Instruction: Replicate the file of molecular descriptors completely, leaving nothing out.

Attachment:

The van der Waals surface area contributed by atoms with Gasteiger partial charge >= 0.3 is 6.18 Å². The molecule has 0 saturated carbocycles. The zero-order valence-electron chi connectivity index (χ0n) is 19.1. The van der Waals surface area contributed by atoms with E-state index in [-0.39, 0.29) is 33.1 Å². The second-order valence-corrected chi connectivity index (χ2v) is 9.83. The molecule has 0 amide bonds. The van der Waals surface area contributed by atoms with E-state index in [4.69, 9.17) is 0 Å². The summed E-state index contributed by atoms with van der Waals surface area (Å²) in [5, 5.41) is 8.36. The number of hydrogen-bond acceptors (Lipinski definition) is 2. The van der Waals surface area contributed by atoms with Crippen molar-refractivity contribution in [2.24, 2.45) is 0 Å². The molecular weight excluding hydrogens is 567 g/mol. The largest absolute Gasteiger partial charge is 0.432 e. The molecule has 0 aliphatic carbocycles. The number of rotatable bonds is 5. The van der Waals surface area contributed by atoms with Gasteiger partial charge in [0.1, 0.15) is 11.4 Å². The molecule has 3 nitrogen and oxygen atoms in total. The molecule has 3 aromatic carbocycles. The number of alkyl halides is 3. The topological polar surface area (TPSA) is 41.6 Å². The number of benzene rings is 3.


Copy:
The van der Waals surface area contributed by atoms with Gasteiger partial charge >= 0.3 is 6.18 Å². The molecule has 0 saturated carbocycles. The zero-order valence-electron chi connectivity index (χ0n) is 19.1. The van der Waals surface area contributed by atoms with E-state index in [-0.39, 0.29) is 33.1 Å². The second-order valence-corrected chi connectivity index (χ2v) is 9.83. The molecule has 0 amide bonds. The van der Waals surface area contributed by atoms with E-state index in [4.69, 9.17) is 0 Å². The summed E-state index contributed by atoms with van der Waals surface area (Å²) in [5, 5.41) is 8.36. The number of hydrogen-bond acceptors (Lipinski definition) is 2. The van der Waals surface area contributed by atoms with Crippen molar-refractivity contribution in [2.24, 2.45) is 0 Å². The molecular weight excluding hydrogens is 567 g/mol. The largest absolute Gasteiger partial charge is 0.432 e. The molecule has 0 aliphatic carbocycles. The number of rotatable bonds is 5. The van der Waals surface area contributed by atoms with Gasteiger partial charge in [0.1, 0.15) is 11.4 Å². The molecule has 3 nitrogen and oxygen atoms in total. The molecule has 3 aromatic carbocycles. The number of alkyl halides is 3. The topological polar surface area (TPSA) is 41.6 Å². The number of benzene rings is 3.